bumps the HT's power up to around 35-40 watts from its original 5 watt
rating. This helps when I am on the very outskirts of a repeater and need to
get into a net or something. 

This same idea can be used if you want to use your HT as a base unit. With
the connectors in use these days, it is very quick and easy to switch things
around. From a belt clip to a car and back to a base can be done in no time
at all. The HT will know if the battery pack is alkaline or rechargeable and
whether the car cord or charger is plugged in or not, so it's pretty hard to
mess up the connections.

Your little handheld radio can do more than you think, if you just figure
out how to keep it powered up!

So for now,

73 & DX from K0HLA, Avery


Meteor scatter alert: Lyrids are putting on a show right now!

Our friends at Space Weather News for April 21, 2009 are reporting that
there is meteor activity this week from Comet Thatcher. Meteor scatter
operation via amateur radio may be possible. Here is part of the story: 

Earth is entering a stream of debris from Comet Thatcher, the source of the
annual Lyrid meteor shower. Forecasters expect the shower to peak on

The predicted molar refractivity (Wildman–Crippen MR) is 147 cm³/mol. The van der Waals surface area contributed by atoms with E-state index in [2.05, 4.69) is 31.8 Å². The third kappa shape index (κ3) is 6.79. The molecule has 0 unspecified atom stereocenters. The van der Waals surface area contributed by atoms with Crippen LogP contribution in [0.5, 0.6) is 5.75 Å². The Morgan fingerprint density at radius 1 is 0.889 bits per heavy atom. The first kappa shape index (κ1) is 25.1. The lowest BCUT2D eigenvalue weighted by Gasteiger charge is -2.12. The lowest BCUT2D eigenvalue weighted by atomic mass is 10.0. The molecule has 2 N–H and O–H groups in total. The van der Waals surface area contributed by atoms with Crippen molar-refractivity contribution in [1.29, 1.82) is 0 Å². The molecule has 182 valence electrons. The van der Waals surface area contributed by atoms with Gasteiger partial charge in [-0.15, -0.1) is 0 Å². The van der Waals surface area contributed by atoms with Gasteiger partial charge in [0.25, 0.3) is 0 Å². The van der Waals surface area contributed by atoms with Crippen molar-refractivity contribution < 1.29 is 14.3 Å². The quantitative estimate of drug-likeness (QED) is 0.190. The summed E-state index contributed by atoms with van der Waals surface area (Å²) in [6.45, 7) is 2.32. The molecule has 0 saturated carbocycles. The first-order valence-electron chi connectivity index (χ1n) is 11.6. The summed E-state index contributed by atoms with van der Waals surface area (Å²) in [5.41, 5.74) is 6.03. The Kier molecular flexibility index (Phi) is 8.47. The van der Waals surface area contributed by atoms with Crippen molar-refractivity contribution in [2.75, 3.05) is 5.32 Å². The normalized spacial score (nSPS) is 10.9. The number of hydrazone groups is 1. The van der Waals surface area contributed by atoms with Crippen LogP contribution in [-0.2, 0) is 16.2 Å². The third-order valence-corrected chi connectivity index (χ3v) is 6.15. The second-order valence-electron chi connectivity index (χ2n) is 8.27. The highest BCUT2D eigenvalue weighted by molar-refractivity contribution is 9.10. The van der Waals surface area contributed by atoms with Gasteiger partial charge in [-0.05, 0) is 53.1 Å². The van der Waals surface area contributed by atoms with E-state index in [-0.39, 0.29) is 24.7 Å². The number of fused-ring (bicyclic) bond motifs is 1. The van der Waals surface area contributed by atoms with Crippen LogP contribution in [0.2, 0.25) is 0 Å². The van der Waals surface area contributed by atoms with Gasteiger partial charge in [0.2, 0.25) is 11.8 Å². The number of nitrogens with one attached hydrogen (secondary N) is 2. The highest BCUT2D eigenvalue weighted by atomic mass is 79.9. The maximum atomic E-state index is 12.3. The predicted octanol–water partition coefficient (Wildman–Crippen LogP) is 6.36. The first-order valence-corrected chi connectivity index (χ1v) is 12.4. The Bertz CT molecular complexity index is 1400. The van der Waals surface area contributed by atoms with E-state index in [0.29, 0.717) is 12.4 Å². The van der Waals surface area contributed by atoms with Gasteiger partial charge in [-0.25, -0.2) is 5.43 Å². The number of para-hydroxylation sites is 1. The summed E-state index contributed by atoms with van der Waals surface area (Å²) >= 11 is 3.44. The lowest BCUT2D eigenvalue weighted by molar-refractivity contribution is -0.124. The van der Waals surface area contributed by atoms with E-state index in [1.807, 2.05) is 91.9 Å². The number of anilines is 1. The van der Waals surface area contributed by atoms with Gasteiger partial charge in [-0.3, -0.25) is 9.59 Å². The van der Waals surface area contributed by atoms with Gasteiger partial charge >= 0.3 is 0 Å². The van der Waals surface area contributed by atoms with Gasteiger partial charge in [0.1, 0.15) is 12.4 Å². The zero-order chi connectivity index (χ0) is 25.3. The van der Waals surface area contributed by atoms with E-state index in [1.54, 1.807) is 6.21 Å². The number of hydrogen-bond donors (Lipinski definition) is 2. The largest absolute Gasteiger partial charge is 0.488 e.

Wednesday, April 22nd, with a display of 10 to 20 meteors per hour over the
northern hemisphere. Occasionally, Earth passes through a dense region of
the comet's tail and rates surge five- to ten-fold. In 1982, for instance,
observers were surprised by an outburst of 90 Lyrids per hour. Because
Thatcher's tail has never been mapped in detail, the outbursts are
unpredictable and could happen again at any time.

The best time to look, no matter where you live, is during the dark hours
before dawn on Wednesday morning April 22nd.

Read the whole story here:


Found: Free online learning resource for Windows XP

We credit WA0CAF for this great find: Free online audio training for those
who wish to learn the Windows XP operating system.

Windows XP is commonly used in business and home computing, and is still
being sold on those new little "netbook" computers. Many users prefer it to
the newer Vista operating system.

The online audio lectures are offered by ATI, Access Technology Institute.
You can read the inspiring story of how ATI began here:


As ATI suggests, you can make a donation to help defer costs. Information